State health officials are warning Iowans that the latest flu season is under way.
Officials with the Iowa Department of Public Health reported Monday that the Iowa Influenza Surveillance Network has identified three strains of flu currently circulating in Iowa – H1N1 (2009 pandemic strain), H3N2 (regular seasonal flu strain), and Influenza B.
While influenza activity remains at a low level, Dr. Patricia Quinlisk, the department’s medical director, said the identification of three circulating strains means that without a flu vaccination, an individual could become ill with the flu three different times. The flu vaccine, which is plentifully available, covers all three strains of flu that have been detected, she added.
“Simply put, the flu vaccine saves lives,” said Quinlisk. “We estimate an average of 300,000 Iowans get the flu every year and together, flu and its complication of pneumonia are among the top 10 causes of death in Iowa. The most effective way to prevent influenza illness and death is the yearly flu vaccine.”
State health experts and the Centers for Disease Control and Prevention (CDC) recommend annual influenza vaccinations for everyone 6 months of age and older, she said.
Quinlisk said a person’s decision to receive the vaccination or not impacts their entire community, as a yearly flu vaccine not only protects the individual from illness, but also those around them. It’s especially important to be vaccinated if you have regular contact with people more vulnerable to the complications of flu, including babies, children with asthma, and the elderly, she added. The health agency also recommends pregnant women be vaccinated to protect themselves, and to pass on some immunity to their baby.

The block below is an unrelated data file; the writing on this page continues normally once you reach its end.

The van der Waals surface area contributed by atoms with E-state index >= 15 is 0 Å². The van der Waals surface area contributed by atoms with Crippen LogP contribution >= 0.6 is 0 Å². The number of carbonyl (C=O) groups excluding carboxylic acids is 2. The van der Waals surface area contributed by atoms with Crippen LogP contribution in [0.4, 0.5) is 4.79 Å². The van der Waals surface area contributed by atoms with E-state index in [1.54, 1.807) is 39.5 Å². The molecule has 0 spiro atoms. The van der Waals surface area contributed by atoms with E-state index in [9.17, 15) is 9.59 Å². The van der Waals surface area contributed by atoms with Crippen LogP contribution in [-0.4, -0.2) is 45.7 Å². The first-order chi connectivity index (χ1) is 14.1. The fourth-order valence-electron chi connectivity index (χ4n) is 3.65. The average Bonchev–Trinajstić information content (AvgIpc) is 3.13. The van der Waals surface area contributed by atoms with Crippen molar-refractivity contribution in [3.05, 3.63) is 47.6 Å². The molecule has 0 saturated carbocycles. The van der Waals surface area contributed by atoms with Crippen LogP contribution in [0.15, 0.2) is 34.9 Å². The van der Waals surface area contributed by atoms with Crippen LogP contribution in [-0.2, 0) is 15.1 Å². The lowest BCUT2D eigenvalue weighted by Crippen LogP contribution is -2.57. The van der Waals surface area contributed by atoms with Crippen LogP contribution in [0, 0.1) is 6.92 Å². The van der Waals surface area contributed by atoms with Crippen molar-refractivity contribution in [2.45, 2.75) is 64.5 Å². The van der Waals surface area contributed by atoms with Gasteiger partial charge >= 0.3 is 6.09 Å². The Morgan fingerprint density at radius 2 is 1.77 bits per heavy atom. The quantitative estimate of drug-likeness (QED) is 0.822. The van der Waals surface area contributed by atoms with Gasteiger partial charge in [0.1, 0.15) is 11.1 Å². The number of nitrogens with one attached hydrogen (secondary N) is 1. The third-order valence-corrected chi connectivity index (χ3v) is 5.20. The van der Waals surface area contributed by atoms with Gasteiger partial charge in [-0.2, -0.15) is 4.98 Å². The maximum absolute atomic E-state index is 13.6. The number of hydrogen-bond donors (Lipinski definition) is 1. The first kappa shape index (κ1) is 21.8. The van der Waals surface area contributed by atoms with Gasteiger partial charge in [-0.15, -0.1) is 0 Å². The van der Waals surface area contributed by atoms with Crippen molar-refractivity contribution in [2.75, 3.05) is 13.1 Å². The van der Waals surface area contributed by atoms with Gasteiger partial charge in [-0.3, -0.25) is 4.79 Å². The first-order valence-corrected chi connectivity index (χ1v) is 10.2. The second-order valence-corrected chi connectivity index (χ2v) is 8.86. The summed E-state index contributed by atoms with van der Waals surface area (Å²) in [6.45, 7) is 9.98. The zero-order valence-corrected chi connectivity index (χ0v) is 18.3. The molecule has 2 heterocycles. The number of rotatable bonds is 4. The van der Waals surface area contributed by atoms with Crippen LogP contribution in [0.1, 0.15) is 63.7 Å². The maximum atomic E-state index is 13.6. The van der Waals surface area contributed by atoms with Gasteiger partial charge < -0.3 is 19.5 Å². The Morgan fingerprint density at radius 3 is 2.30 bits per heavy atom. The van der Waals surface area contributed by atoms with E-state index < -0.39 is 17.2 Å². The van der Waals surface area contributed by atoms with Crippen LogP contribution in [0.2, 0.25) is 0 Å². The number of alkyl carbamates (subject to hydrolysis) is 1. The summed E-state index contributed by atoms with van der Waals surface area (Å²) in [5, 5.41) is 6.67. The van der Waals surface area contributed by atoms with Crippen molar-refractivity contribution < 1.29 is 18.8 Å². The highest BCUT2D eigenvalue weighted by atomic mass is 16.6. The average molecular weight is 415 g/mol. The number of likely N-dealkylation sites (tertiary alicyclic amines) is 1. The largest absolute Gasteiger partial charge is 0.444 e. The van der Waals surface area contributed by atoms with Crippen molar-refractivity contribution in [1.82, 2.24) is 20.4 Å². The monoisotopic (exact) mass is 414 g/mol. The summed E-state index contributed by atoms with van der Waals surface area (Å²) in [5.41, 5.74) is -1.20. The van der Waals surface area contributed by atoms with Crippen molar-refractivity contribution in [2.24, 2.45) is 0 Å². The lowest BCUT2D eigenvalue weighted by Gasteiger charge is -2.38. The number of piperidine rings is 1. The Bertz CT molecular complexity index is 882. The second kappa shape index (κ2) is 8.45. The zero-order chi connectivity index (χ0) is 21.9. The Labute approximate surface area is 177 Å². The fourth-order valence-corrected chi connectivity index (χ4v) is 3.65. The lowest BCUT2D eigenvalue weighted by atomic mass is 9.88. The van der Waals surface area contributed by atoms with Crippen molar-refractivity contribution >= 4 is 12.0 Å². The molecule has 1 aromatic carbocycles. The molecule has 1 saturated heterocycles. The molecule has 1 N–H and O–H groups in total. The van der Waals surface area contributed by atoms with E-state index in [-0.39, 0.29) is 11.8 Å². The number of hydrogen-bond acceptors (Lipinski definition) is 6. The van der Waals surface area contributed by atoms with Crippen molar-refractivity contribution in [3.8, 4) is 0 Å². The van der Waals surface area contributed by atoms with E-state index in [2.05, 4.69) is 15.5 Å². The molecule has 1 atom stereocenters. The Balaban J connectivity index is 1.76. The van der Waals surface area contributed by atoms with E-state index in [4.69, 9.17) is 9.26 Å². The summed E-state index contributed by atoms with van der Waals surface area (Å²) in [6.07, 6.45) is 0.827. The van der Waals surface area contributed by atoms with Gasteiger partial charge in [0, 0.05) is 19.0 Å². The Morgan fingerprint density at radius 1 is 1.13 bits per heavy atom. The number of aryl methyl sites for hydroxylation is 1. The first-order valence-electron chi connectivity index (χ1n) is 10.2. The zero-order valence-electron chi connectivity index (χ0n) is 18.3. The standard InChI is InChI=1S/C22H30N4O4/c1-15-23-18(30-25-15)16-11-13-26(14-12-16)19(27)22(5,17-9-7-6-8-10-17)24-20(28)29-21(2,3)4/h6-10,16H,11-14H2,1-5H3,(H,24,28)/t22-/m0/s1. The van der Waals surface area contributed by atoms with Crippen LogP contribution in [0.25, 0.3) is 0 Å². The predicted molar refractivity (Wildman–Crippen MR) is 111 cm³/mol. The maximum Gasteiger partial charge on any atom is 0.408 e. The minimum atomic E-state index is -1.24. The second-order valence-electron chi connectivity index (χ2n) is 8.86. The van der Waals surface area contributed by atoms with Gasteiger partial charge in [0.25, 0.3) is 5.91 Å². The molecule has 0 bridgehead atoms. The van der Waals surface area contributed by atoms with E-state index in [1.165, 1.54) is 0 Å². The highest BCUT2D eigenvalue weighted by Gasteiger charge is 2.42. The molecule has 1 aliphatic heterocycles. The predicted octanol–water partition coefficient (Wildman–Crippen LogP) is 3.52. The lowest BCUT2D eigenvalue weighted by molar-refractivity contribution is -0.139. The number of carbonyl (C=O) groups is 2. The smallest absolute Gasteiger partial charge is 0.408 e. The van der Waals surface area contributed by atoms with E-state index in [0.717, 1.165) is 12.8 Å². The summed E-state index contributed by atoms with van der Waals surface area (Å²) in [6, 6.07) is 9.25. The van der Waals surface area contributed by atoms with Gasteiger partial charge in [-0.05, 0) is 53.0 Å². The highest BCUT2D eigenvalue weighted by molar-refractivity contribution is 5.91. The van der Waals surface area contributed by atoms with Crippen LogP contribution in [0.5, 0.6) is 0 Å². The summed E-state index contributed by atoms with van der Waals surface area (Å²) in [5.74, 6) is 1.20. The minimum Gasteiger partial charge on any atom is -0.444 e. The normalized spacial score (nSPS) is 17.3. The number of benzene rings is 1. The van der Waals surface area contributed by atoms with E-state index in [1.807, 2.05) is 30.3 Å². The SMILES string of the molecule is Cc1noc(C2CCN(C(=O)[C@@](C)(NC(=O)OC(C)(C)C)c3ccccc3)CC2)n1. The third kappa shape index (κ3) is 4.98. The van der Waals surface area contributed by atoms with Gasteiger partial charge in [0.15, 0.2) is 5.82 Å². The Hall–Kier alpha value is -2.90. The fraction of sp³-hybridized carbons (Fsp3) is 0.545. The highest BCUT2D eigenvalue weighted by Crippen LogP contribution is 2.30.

Accoring to health officials, the flu is a serious respiratory illness caused by viruses. The illness comes on suddenly and symptoms may include fever, headache, tiredness, cough, sore throat, nasal congestion, and body aches. The flu typically lasts two to seven days, and often puts healthy people in bed for days. Influenza may cause severe illness or even death in people such as the very young or very old, or those who have underlying health conditions.
Influenza is not a ‘reportable disease’ in Iowa, which means doctors are not required to notify the state health department each time a patient tests positive for influenza, Quinlisk said. However, the state health agency conducts year-round influenza surveillance through the Iowa Influenza Surveillance Network. This surveillance indicates what types of influenza viruses are circulating and how widespread influenza illness is.For more information about where and what kind of influenza is in Iowa, go to www.idph.state.ia.us/Cade/Influenza.aspx?pg=FluHome. Contact your health care provider or local health department to find out where the vaccine is available in your community or use the Flu Vaccine Finder at www.flu.gov/.